Army confiscates hundreds of acres from rubber plantation owners in Mudon Township

October 31, 2008

HURFOM:The Burmese army recently confiscated over two hundred and fifty acres of rubber plantations in Mudon Township. On October 7th, Artillery Battalion (AB) No. 318 sent letters to 35 plantation owners in Abit, Set Twe and Doe Mar villages informing them that their land had been confiscated.

A HURFOM field reporter read a copy of the letter, which informed the owners that they could regain control of their plantations by paying 100,000 kyat.

Alternately, people who do not wish to pay 100,000 kyat can give the battalion 35% of their rubber harvest, or 35% of the gross income. “Each time we produce 100 pounds, we have to give them 30 pounds of rubber if we don’t want to pay the yearly tax,” one of the plantation owners told HURFOM.

AB No. 318’s letter estimated the confiscated land to be home to 40,000 trees, most of which are five to eight years old and ready to be tapped.

According to a former official in the junta’s Myanmar Agriculture Service, rubber plantations in Mudon are famous for producing large quantities of rubber because area soil is suited to rubber cultivation. Farmers in Mudon also use a particularly productive species of tree from Malaysia.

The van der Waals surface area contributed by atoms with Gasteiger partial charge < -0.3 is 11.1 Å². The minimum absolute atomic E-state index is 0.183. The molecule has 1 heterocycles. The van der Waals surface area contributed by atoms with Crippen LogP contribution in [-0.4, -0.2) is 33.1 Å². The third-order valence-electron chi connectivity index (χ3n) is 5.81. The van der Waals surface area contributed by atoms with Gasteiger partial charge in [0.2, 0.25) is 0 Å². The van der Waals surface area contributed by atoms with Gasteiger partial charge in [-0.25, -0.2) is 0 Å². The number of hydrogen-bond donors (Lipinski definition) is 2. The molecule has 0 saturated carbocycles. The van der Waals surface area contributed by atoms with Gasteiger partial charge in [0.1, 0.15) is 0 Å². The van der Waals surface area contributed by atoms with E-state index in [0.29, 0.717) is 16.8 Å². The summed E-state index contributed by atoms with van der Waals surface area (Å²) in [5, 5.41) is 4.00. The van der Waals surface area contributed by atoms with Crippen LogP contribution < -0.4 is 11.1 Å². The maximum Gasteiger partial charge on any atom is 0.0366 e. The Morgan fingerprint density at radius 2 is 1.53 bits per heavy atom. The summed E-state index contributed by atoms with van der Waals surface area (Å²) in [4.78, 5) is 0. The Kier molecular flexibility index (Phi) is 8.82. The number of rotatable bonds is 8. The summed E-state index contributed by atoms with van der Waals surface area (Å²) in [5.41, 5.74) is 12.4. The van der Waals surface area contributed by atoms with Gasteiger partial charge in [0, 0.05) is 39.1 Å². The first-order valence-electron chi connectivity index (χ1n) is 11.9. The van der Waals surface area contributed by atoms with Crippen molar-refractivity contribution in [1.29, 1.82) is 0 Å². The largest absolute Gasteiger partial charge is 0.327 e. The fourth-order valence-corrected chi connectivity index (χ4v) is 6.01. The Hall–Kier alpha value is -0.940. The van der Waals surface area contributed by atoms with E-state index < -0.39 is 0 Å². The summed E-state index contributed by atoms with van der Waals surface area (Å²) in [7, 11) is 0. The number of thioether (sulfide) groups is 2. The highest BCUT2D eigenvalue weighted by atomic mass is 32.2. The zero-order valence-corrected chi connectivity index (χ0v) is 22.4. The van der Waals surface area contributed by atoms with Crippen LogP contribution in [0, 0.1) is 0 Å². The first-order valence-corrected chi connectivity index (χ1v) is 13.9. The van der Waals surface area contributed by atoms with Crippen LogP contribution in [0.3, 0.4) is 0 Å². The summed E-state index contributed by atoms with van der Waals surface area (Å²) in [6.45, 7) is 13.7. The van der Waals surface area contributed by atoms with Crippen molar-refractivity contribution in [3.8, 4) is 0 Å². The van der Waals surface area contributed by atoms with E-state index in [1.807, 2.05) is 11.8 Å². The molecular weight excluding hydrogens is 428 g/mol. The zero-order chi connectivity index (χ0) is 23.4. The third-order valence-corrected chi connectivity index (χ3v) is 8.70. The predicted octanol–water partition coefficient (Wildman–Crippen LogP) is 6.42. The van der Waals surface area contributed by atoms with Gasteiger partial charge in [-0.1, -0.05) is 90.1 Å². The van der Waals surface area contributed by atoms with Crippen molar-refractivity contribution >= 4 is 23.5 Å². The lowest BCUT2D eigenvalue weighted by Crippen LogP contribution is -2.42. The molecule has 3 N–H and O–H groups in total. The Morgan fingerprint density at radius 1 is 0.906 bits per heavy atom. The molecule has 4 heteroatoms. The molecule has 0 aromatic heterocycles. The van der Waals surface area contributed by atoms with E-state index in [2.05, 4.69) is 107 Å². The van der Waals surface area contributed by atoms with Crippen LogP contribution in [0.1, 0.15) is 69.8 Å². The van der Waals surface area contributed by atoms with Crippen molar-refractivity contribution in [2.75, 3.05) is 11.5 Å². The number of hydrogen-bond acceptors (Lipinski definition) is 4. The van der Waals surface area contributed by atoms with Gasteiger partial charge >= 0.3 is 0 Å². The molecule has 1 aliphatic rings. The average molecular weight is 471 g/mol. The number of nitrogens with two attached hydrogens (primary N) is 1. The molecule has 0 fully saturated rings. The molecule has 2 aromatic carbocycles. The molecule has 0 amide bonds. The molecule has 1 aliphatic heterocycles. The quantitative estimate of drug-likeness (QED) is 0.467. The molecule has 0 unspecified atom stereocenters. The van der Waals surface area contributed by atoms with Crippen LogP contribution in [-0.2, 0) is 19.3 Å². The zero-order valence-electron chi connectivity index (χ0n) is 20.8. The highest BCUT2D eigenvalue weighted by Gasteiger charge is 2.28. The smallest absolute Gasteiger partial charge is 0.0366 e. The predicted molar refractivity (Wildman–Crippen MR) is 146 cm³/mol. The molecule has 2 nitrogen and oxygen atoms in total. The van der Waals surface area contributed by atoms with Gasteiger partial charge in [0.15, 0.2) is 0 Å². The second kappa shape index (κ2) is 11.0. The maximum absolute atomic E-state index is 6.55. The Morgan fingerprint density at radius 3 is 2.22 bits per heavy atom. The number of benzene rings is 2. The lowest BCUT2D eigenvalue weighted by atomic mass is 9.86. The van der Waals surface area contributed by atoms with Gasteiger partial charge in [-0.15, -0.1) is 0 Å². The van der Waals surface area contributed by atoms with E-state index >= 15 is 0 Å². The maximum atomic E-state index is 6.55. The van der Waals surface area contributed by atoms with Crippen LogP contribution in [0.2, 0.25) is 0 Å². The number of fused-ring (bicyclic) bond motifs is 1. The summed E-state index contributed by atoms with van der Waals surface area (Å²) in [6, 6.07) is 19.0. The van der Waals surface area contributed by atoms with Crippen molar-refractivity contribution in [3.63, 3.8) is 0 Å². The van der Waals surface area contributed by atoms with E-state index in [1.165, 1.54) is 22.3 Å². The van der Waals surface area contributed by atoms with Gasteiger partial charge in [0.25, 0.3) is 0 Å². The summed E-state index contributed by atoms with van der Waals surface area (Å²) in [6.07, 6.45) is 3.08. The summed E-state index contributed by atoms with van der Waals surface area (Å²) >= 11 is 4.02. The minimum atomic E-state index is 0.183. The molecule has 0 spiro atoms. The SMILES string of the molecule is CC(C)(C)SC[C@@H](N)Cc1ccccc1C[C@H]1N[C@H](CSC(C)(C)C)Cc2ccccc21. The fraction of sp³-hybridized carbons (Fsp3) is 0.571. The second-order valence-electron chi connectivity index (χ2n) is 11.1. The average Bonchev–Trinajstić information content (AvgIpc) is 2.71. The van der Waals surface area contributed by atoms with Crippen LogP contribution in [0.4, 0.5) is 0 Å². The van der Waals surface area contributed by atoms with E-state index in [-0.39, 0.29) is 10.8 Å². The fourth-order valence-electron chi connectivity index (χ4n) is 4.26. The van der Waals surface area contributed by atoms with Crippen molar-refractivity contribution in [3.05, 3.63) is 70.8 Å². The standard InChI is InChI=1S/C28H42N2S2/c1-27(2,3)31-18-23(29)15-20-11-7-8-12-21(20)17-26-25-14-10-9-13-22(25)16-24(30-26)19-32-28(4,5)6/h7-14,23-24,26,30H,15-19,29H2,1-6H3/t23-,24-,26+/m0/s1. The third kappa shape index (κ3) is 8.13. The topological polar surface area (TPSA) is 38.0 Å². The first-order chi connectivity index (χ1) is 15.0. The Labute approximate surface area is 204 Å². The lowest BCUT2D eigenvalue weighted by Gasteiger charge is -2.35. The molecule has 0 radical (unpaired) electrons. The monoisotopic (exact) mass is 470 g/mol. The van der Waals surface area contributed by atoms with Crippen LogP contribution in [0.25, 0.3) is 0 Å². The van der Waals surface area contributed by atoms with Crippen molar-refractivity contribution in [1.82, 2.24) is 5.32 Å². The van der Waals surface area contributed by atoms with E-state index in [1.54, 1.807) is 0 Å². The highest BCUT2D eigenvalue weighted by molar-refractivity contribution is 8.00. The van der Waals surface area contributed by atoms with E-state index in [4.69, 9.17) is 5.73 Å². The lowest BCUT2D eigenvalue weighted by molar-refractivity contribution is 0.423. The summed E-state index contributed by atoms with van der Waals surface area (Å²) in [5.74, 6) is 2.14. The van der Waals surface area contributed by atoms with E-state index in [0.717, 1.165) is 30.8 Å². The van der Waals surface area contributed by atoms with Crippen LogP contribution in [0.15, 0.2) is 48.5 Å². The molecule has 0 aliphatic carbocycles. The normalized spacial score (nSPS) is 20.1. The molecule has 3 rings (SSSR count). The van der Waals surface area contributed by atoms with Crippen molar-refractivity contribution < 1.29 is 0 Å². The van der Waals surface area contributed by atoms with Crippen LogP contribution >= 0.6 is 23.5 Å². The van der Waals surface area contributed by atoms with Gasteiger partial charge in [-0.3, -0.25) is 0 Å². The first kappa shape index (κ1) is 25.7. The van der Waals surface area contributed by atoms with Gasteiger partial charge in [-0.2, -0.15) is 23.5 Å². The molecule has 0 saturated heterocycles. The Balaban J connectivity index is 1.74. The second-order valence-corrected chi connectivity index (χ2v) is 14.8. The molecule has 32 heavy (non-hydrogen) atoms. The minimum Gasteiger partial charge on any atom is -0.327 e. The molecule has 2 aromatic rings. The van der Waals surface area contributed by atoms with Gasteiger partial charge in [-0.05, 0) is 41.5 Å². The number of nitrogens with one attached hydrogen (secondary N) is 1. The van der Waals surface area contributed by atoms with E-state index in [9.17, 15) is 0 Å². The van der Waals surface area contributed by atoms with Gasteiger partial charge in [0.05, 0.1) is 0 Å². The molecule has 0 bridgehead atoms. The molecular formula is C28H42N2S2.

This is the second time in three months that AB No. 318 has confiscated rubber plantations in the area. Two hundred acres of plantations in Mudon Township were confiscated in August, including some of the same plantations that were confiscated on October 7th.

At the same time in August, AB No. 315 also confiscated 200 acres of plantations in Wae Win Kara and Panga villages, Mudon Township.

Ironically, the seemingly arbitrary and punitive confiscation and taxation is arguably legal. According to a series of laws dating to Burma’s independence from Britain, the government officially owns all land. Legal support for this principle general relies upon the Land Nationalization Act of 1953. Subsequent decrees, and incarnations of Burma’s Constitution, have reaffirmed the 1953 Act. The 1974 Constitution, for instance, declared the State the “ultimate owner of all natural resources above and below the ground, above and beneath the waters and in the atmosphere, and also all lands.”

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